Monday, March 29, 2010

Am I an accomodationist?

There is an ongoing debate among atheists about "accomodationism." The anti-accomodationist side is well represented by P. Z. Myers, of Pharyngula fame. According to P.Z., atheists should have no truck with religion of any sort; rather, they should point out religious absurdities as often and as loudly as possible. On the other hand, there are those like Chris Mooney (science journalist and blogger) who point out that people don't like having fun poked at their most deeply held beliefs, that some scientists are very religious, and that to get a wider acceptance of important scientific ideas like evolution, it might be advisable to take a softer line on religion.

Let me start by agreeing that it's ridiculous to make a blanket statement (as the National Center for Science Education did not do, as far as I can tell) that "science and religion are compatible." It's equally ridiculous to claim that they're incompatible. The reason is simple, "religion" (and, yes, "science") means too many things to different people. It doesn't help to add, as Sean Carroll does, "for conventional definitions of science and religion." You have to ask: What sort of science? What sort of religion?

There are, of course, instances in which religious claims involve a matter of fact, and matters of fact are, in principle, subject to scientific investigation. Sometimes those claims are historical: "Jesus rose from the dead." Other times those claims are about the here and now: "If you have faith as a mustard seed, you will say to this mountain, 'Move from here to there,' and it will move...." (Matthew 17: 20) Historical claims can be subjected to historical investigation, and empirical claims can be subjected to empirical investigation. I don't know of any mountains that have been moved by faith. I do know that, as a society, we (here in the US) accept the empirical ineffectiveness of prayer to the extent that when parents pray for their sick children instead of getting medical attention for them we (quite rightly) consider the parents abusive. So there are certainly some sorts of religious claims that can be tested and found wanting.

However, there are whole realms of human experience that science does not, and perhaps cannot, touch. What about music, literature, and the visual arts? The fact is, humans are not rational beings. The arts address emotional, psychological, and spiritual (yes, I wrote "spiritual") needs of people that can't be addressed by rational means. Maybe some day there will be a science of aesthetics, and all art will be subjected to minute analysis and judged on some objective scale. No longer will there be any disagreement over the artistic score in the Olympic free skate. Not many people would have any truck with a system like that, I suspect. Or maybe we'll have all our emotional needs met by chemical and electrical stimulation of our brains. For now, though, these things remain outside of the area of science.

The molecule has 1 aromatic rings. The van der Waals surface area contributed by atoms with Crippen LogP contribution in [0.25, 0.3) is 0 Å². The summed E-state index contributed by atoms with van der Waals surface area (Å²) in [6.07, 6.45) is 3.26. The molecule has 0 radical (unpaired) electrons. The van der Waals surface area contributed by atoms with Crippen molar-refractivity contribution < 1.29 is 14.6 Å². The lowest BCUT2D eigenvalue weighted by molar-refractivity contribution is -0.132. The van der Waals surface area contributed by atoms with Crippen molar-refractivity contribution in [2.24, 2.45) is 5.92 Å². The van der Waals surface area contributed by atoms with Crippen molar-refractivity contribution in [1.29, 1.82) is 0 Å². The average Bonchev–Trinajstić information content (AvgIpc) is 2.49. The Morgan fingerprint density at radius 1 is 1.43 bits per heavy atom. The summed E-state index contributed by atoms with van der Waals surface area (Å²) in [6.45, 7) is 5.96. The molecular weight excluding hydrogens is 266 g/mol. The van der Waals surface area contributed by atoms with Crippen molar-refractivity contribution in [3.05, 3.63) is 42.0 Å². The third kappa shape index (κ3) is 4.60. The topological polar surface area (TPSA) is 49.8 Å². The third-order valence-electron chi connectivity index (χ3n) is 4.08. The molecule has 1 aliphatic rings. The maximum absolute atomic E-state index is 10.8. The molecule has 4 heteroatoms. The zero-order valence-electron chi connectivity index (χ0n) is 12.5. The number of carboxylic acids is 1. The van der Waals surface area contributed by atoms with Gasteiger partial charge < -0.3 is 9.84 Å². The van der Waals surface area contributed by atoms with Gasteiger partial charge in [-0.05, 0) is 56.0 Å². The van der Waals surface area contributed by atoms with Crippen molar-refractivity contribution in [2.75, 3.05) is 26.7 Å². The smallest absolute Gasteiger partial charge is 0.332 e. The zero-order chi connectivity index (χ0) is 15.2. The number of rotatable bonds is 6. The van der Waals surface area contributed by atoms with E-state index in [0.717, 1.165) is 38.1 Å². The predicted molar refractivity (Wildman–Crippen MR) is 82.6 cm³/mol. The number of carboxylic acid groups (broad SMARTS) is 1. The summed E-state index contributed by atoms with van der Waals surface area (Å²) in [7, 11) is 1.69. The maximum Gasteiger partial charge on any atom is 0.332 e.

Religion clearly meets some sort of need for many billions of people, or it would not exist. The most cynical might say that it is the need of a small group to have power over, or take money from, other people. But if we are willing to admit the possibility that there are other, more admirable, purposes to religion, we should not be so fast to discard it. Sure, I wish people could get those needs met without relying on the myths and superstitions that so often go along with religion. But for the moment, that is what we are stuck with, and if we don't want to throw the baby out with the bathwater, we must accept that people find religion important in their lives, and find ways of communicating with those people in ways that don't turn them away immediately.

If I sneered at his or her opinions every time I talked to a friend with a different political bent, soon I would have no such friends left. If I sneered at their beliefs every time I talked to religious friends, soon I would have no religious friends. Less arrogance on the part of atheists, and a willingness to admit that science doesn't have all the answers, would help to keep the lines of communication open.I can only see that as a good thing.


Hello, and welcome to my blog. In real life, I am Robert Oerter, associate professor of physics at George Mason University. I am the author of The Theory of Almost Everything: The Standard Model, the Unsung Triumph of Modern Physics. I also have a website that deals with one of my side interests, Early Christian Religion. That should give you some idea of what "Science, Religion" means in my blog description. I'm interested in a wide variety of topics and issues, though, and this blog will give me a chance to explore some of these. Come join the discussion!